Saturday, October 24, 2015

I have a headache... Our journey through an Acquired brain injury Day 1

I am going to share what happened when my wife had an Aneurysm bleed while we were travelling in Australia last year. The information written here is based on my oral journals that I kept for the weeks of the ordeal and they are posted in real time but a year removed. 

Good Health is critical to a long and happy retirement and when faced with an emergency it is difficult to know how one will react. By sharing I hope that others who have gone though similar difficulties, will know they are not alone. 


It was 9:00 AM Sunday morning, we were in Melbourne having our morning tea. We had spent the night celebrating my daughters partners brothers 21st birthday party. We only had a week left in Australia and were looking forward to enjoying the last week with my grandson, my daughter and her partner. 

 We were sitting on the patio  at my partners fathers house where we staying, and my wife said:. "Somethings wrong, I have a bad headache and I cannot see or hear"  A few seconds later she said, "No, its only a migraine headache."

We talked about going to emergency or calling the paramedics with her and the others who were with us, and on her insistence we did not call anyone--big mistake. My wife can be stubborn and she would not allow us to call for help, she insisted she was fine, except for the headache. 

I finally agreed with her and she went back to the room and slept for a couple of hours. When she got up, she said she was well enough to go back to Sawmill Settlement (about 4 hours drive from where we were in Melbourne). So we left and she dozed on and off for the trip back to my daughters place. We arrived and my wife was still was not feeling well, so rather than go down to the apartment, she laid on the couch for a couple of hours.

When she decided to go down to bed, she started talking to us and we realized that something was very wrong, but my wife was not convinced; it took my daughter and I about half an hour to convince her to get into the car and go with us to the hospital. At the Mansfield Hospital the intake nurse told us that she believed that the hospital did not have the equipment needed to find the problem and that our best bet was to drive to Wangarratta Hospital where they could figure out what was wrong. The nurse in Mansfield told us that it would be about an hour to see the Dr. and then they would have to get an ambulance to take my wife to Wangarratta and that process would take about four hours.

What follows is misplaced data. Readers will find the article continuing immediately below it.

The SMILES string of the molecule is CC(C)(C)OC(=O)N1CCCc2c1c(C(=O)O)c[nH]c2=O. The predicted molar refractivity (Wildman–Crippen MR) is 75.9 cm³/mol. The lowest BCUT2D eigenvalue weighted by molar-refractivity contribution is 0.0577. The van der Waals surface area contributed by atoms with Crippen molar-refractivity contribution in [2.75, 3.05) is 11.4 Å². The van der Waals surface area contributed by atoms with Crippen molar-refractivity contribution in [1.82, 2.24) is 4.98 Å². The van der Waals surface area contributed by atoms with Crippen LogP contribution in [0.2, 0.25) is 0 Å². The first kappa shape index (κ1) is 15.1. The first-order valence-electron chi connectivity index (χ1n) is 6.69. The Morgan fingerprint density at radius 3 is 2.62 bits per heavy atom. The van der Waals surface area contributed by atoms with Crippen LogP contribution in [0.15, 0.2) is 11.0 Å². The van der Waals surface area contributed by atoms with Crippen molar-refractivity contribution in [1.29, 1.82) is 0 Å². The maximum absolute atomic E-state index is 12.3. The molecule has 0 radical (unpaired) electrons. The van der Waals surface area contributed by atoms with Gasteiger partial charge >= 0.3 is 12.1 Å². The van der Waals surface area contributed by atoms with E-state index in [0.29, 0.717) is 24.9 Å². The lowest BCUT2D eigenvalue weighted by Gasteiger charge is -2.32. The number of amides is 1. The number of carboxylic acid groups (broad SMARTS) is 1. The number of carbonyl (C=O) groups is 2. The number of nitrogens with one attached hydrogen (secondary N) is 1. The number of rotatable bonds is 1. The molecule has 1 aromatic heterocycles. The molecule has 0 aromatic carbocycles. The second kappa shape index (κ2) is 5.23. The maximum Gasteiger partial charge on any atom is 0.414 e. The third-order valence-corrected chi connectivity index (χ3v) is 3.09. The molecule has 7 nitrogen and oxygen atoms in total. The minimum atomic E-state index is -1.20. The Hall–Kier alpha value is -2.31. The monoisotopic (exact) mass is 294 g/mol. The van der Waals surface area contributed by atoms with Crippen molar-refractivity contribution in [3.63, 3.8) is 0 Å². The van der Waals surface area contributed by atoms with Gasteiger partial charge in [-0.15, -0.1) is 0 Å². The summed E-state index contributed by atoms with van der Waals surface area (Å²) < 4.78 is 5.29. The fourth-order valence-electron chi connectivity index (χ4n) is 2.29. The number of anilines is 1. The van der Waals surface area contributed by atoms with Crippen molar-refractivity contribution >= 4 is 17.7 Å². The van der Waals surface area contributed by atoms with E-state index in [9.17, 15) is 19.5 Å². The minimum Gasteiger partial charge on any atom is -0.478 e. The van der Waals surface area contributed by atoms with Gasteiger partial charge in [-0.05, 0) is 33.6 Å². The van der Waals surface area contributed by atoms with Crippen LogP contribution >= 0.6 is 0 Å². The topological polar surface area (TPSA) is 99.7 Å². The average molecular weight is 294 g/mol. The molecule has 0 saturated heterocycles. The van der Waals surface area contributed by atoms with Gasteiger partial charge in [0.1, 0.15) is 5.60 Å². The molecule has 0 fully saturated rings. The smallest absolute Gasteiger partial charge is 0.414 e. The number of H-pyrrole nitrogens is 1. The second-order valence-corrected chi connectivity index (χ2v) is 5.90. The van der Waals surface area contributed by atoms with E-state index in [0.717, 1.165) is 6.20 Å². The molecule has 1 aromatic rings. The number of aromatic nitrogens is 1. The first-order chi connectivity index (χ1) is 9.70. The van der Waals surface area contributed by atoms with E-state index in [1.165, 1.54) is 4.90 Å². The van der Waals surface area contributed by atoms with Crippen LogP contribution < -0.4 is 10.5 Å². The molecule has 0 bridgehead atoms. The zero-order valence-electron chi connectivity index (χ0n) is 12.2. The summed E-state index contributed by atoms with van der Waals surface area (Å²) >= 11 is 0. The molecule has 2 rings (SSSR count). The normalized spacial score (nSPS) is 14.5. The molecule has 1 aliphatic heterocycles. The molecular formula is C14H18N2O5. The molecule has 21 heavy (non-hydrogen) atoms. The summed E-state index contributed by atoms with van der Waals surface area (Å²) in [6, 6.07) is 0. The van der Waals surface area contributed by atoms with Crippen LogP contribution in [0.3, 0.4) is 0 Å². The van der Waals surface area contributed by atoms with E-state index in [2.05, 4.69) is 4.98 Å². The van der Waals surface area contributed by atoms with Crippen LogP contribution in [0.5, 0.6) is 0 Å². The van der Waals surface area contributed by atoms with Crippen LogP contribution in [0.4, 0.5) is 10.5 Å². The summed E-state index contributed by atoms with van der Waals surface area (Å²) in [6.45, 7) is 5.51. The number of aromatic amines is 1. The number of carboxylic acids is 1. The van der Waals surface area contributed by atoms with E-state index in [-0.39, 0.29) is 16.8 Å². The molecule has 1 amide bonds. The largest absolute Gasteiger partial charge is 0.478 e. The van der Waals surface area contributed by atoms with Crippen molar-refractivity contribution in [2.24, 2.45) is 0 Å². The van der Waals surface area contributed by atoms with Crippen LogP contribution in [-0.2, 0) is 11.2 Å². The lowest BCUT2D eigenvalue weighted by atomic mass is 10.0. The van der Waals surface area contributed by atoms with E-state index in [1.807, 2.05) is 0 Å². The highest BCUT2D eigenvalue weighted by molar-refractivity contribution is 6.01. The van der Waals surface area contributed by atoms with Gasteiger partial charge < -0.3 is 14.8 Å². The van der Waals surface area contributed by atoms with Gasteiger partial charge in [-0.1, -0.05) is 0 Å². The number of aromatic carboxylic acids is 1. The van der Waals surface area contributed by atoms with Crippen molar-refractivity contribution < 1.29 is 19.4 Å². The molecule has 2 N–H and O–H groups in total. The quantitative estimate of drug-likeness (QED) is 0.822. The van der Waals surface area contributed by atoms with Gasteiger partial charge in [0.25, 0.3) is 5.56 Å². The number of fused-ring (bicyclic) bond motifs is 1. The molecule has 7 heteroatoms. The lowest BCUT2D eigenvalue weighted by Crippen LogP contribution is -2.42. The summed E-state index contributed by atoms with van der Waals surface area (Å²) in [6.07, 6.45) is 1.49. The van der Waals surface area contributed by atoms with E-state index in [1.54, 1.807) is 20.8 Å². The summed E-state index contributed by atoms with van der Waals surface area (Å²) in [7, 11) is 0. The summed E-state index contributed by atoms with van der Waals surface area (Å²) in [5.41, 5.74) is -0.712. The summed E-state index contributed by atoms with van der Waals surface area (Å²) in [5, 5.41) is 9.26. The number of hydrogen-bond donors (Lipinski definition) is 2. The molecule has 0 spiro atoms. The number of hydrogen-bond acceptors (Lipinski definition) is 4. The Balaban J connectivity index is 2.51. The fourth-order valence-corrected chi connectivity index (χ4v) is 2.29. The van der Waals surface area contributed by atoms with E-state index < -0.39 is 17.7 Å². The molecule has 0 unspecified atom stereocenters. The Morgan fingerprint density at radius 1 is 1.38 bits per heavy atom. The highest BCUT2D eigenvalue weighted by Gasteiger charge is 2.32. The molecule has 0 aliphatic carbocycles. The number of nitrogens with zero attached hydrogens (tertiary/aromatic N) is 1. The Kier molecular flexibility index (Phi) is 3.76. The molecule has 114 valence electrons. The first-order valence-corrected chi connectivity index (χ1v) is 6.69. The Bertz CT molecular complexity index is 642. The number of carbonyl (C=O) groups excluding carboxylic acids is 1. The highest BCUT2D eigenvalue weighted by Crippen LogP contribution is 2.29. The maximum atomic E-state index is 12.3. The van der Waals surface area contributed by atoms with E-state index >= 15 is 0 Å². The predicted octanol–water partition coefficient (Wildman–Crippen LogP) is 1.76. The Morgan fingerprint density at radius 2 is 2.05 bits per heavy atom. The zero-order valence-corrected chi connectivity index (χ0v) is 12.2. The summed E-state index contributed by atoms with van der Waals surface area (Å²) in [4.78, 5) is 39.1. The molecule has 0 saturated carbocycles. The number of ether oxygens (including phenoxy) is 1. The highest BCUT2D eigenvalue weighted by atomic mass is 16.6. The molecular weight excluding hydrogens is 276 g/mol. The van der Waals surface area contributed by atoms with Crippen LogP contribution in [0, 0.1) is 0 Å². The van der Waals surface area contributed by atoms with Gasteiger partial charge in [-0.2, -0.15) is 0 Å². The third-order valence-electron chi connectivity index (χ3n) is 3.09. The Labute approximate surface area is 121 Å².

Wangarratta was a three hour drive from Mansfield and we arrived at 11:30 PM, the emergency room was quiet, so my wife was admitted and given an X-Ray very quickly. In fact we were getting her X-Ray results, just as the patient that was in front of us at the Mansfield Hospital arrived by ambulance. 

The ER doctor told us that she had a bleed in her brain, and that she needed to get to Melbourne for an operation right away.  The Dr. put her into an induced coma, and then arranged a flight to The Alfred Trauma Center in Melbourne. We were told that they would operate on her when she arrived. They also told us that there would be only room for her on the flight.

We left to go back to Sawmill to pack and to go to Melbourne, On the trip back to Sawmill we encountered a huge thunder storm. We received a phone call about 1:30 AM from the hospital saying because of the storm, my wife would be driven by ambulance rather than flown to Melbourne and that she would arrive around 7:00 AM.

My daughter and I arrived in Sawmill at 3:30 AM and I went to pack and get a couple of hours of sleep before the drive back to The Alfred Trauma Center. My daughters partner booked the time off work and he drove us to Melbourne.

We arrived at the Alfred around 10:30 AM, but on the way we had received phone calls about permissions  procedures and other questions from the hospital but all seemed to be going as we had been told it would, so we were not worried..

While my daughter and her family were finding a place to park I went to the second floor trauma unit and was immediately met by a Neurosurgeon who ushered me into a small family room.  

The Dr. asked me to sit down and then said, "Your wife has had an aneurysm burst and we are operating on her now. She has a 15% chance of surviving the operation and if she does survive, she may be blind, deaf, paralyzed or any combination of the three.

I felt I had been hit in the stomach with a two by four, the doctor waited until I had a chance  to breathe  again and asked "Do you have any questions?"


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